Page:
"Polish language experts launched a campaign Thursday to preserve the challenging system of its diacritical marks, saying the tails, dots and strokes are becoming obsolete under the pressure of IT and speed."
Here are some of the terrible words in the English language from the past year. This list is British, but much of it is universal. At least for those who speak English. And really, who doesn't? Not anyone I'd want to know.
"The next time an American 'mate' asks you to 'ring' her on her 'mobile' about renting your 'flat' during your 'holiday,' it’s fair to ask, have we all become Madonna?" —If this ever happens, you have our permission to stab your imaginary friend right in the neck, Briton-style.
Hahahahaha, David Brooks can't say "cavil" right! To be fair, we all have words we find difficult to pronounce correctly. I, for instance, can never quite manage "antediluvian." Also "Schermerhorn." How about you?
Man, I thought bigotry was as easy as "ready, set, hate," but apparently you've got to figure out a whole system of codes and stuff. It hardly seems worth the effort. I mean, yeah, when you think about it, there's not a whole lot in life that does seem worth the effort, but it especially feels like a waste of time to put in all that toil just to be prejudiced.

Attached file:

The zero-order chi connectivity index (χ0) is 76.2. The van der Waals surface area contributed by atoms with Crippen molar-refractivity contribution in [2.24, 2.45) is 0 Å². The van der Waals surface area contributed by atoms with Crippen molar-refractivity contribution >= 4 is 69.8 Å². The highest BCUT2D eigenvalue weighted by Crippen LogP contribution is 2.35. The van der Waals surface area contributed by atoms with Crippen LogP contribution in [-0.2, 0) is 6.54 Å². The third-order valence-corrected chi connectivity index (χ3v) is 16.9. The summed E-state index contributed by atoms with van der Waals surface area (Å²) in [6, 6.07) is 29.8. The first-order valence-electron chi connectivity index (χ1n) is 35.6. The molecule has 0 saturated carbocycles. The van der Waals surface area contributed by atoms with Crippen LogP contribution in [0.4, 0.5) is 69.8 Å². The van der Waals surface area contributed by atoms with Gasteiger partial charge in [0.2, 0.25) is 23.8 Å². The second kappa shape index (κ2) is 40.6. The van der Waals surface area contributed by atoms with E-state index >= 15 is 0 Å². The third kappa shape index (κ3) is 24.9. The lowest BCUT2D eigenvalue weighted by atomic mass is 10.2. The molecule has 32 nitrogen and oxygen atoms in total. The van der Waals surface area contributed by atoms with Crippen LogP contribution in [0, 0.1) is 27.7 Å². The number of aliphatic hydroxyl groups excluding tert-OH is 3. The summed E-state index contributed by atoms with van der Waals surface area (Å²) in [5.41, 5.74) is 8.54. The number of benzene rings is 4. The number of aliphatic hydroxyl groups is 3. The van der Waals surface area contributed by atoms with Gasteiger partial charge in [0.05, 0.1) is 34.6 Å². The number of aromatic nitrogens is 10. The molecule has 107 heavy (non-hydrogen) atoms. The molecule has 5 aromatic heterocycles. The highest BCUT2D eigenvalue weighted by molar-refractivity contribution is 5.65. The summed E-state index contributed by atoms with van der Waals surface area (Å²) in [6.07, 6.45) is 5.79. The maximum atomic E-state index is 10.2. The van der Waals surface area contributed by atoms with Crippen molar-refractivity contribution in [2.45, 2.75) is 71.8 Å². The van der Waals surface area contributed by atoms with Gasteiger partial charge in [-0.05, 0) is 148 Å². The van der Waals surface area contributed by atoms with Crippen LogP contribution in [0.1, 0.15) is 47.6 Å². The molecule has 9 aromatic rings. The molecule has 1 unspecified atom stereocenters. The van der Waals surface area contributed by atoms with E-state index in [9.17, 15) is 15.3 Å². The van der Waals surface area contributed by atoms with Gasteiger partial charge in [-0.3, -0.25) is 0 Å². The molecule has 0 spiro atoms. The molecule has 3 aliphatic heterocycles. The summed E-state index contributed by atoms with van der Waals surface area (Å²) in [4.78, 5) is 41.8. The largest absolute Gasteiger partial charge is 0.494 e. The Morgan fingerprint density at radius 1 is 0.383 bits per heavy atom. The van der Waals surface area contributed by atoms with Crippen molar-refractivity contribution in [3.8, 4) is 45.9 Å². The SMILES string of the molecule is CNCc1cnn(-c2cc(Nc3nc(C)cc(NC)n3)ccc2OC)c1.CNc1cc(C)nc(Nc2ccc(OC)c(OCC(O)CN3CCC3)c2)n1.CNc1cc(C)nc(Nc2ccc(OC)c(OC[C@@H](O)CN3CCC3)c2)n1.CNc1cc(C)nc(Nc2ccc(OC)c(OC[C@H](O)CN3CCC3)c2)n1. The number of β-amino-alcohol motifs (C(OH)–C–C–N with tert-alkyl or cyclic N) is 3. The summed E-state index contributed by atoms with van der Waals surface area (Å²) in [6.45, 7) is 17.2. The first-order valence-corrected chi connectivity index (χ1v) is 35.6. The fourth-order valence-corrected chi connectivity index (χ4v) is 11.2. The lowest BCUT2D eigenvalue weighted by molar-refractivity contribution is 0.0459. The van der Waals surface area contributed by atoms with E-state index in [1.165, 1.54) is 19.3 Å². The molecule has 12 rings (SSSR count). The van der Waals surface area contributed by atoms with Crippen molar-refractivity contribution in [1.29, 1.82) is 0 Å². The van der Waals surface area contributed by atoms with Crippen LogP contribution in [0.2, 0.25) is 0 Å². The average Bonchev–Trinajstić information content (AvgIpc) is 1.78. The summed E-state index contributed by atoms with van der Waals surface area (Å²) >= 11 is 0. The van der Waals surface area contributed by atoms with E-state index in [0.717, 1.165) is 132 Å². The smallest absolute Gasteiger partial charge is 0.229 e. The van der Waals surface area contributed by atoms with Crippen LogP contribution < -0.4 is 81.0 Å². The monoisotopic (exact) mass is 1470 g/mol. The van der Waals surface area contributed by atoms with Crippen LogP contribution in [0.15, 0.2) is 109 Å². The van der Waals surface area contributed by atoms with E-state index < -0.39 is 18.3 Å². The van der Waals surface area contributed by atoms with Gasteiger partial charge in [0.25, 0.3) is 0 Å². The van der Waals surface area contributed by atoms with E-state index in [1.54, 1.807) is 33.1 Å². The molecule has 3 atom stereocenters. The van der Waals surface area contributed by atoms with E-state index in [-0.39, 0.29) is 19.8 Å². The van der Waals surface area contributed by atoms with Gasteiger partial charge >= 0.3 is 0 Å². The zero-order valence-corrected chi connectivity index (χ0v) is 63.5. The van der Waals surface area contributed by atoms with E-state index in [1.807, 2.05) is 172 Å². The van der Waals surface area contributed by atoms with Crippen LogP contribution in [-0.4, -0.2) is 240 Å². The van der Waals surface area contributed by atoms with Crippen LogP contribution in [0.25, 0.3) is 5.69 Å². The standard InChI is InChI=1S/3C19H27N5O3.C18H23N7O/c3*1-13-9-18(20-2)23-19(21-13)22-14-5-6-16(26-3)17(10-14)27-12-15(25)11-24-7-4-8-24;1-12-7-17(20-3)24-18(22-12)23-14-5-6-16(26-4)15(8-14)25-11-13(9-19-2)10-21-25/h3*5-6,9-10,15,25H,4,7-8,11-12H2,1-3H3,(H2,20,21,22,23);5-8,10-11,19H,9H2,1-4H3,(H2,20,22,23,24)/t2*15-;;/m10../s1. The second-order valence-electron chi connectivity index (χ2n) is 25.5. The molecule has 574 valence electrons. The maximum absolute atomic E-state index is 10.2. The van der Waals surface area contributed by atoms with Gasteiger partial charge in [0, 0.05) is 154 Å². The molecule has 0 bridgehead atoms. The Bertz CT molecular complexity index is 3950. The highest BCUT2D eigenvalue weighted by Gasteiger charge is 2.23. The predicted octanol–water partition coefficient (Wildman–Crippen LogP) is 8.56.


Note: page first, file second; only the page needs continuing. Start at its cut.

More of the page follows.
"Fresh doesn't have to be low-calorie or even especially nutritious—a burrito with ingredients prepared on-site at Chipotle may pack three times the calories of a burger. Nor does fresh require pathologically locavorian supply-chain standards: As Arby's has revealed, a sandwich from Subway might contain cold-cuts processed, packaged, and shipped from a centralized facility in Iowa. Better yet for retailers like Taco Bell, Domino's, and Arby's, the mere implications of freshness can be sold at a premium to new customers who otherwise might have avoided those chains' wares altogether. The only unabashedly pure thing about the concept of fresh is its subjectivity."
"As people increasingly communicate in short bursts of words, via text messaging and emails, they are finding less use for 'P.S.' The Latin abbreviation refers to something 'written after' the body of a letter. But it is also a cherished part of epistolary tradition that entered the spoken language, inspiring songs and movies."